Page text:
Parashat Bereshit

September 28, 2010 | Filed in: Bereshit, Divrei Torah, News

Seven  Principles of a Biblical  Environmental Ethic

While many people delight in the high drama of the first stories of the Bible in this weeks’ parashah, we can also derive a profound and far-reaching  environmental ethic from these stories – and in particular from Genesis 1.  Outlined below are 7 principles of an environmental ethic found embedded in our first creation story.

1. Integrity of all living things

Everything that is created-light; the sky and water; earth, grasses and fruit trees; sun and stars; days and years; fish, sea monsters and birds; crawly creatures, wild animals and men and women-is called “good.” Each has integrity and value by virtue of its very existence, and each owes its existence to God. We human beings are not called to assign value to the creatures-this is God’s job, and herein lies the sacred value of all of nature.

2. Habitat: A Sense of Place

The critical value of habitat is essential to an ecological vision.In our creation account, God’s very first actions involve dividing up the tohu vavohu (chaos or “unformed and void”) to create the habitats of the world: air, water and earth.   Only then can the fish, birds and animals appear. Without habitat, without a home providing food, shelter, and air; no creature can exist. Place matters; habitat matters. “If you build it, they will come.”

3.  The Earth is alive

In Genesis 1, God depends on the habitats to help in the process of creation. On day three, the text states, “Let the earth put forth vegetation,” rather than “Let there be vegetation” (Genesis 1:11). Note also Gen 1:20. The earth and sea have generative capability; they did not come into existence simply to be tread upon or used to human advantage.They are essential partners in the creation of God’s world.

4.  Fruitfulness and Sustainability

Genesis 1 offers a vision of a healthy world that is able to maintain and diversify itself in perpetuity (with no help from people)–a world that is intrinsically sustainable. Genesis speaks about sustainability using the language of “seeds” (the way that plants replicate and perpetuate), “fertility” and “blessing.”  In Genesis 1:11-12, the Hebrew root z-r-a or “seed” is repeated six times in two verses-indicating we should pay attention to this word. The phrase “after its kind” (Genesis 1:11, 12, 21, 24 and 25) and the explicit blessing for fertility in Genesis 1:22 and Genesis 1:28 also speak to the Bible’s abiding interest in sustainability. The ending of Genesis 2:3, literally translated  “God created to make”-in other words make more of itself-provides further indication for God’s primary concern with the creation’s ability to sustain itself into the future.

5.  Interdependence

While all the individual creations are called “good,” the creations of the sixth day are described as “very good”-extra special.  This “very goodness” is a function of God’s completion of the entire biologic and material world, which now functions as one interdependent organism (Gaia in ecological language).  The uniqueness of this day is further indicated in that it is the only one referred to as the day. “God saw everything that He had made, and indeed, it was very good. And there was evening and there was morning, the sixth day.” (Genesis 1:31)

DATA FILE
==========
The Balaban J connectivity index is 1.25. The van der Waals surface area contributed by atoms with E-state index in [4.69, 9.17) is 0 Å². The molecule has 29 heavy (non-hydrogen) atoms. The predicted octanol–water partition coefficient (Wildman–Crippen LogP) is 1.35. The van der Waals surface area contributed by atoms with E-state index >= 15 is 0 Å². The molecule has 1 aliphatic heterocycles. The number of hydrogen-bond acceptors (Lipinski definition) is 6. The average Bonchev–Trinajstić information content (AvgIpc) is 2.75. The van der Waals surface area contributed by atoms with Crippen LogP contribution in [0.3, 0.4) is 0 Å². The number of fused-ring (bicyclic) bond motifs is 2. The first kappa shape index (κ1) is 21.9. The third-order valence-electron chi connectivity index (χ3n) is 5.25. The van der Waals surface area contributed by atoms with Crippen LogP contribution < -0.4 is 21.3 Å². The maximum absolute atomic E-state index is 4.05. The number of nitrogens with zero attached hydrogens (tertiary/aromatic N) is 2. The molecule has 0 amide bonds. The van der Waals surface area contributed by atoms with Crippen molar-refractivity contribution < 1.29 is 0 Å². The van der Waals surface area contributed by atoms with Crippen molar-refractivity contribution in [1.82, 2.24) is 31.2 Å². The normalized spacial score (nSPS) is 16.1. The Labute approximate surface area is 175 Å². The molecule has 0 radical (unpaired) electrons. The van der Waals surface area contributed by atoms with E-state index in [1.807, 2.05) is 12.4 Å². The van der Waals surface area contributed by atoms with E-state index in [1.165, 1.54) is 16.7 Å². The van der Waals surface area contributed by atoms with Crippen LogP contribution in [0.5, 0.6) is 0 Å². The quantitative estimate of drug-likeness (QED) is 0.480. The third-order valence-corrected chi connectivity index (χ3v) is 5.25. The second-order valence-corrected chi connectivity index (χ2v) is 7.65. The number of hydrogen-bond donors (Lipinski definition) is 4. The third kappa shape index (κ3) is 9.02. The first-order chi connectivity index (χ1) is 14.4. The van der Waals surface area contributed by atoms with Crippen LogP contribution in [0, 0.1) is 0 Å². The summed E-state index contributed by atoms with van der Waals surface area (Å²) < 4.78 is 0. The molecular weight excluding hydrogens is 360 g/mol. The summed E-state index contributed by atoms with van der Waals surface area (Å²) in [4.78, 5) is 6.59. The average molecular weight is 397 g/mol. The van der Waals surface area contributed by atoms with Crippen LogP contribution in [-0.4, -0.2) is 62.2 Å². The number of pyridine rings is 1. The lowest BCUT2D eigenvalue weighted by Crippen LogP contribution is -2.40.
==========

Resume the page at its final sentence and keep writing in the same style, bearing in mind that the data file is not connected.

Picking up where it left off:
6.  Humanity’s Place: Dominion and Service
Many environmentalists read the Bible’s blessing of human dominion (Gen 1:28) in anthropocentric terms and see it as a mandate for people to control nature and use it for human advantage, as if the creations have no life of their own.   But in fact, Genesis 1 offers an elegant environmental ethic: it balances human dominion and human service with an entirely creation-centric view of the world-that is Shabbat.   Reading this verse in context, dominion means that we are to act as God’s deputies on earth and to help lift up the creation to its highest purpose.  It is humanity’s honor-indeed our blessing-to insure the continuity and unfolding of creation on God’s behalf.

7. Shabbat: Time Out

While the work-week encourages an active stance in the world and the “use” of the creation, Shabbat is reserved for simply “being” and celebrating the creation. On Shabbat we, along with all the other creatures, are called to recognize our creatureliness, our earthliness, refrain from our use of nature and simply rest in creation–content in the deep peace of an interdependent universe.

A day of rest built into the fabric of the week can be a profound environmental practice.

While these ecological principles are introduced and come alive in Genesis 1, they recur as a subtext over and over throughout the Bible.  If we pay attention, they can serve to wake us up to our responsibility to God’s world.

Ellen Bernstein is a rabbinical student at AJR, founder of Shomrei Adamah, the first national Jewish environmental organization, and author of The Splendor of Creation, A Biblical Ecology.  To learn more visit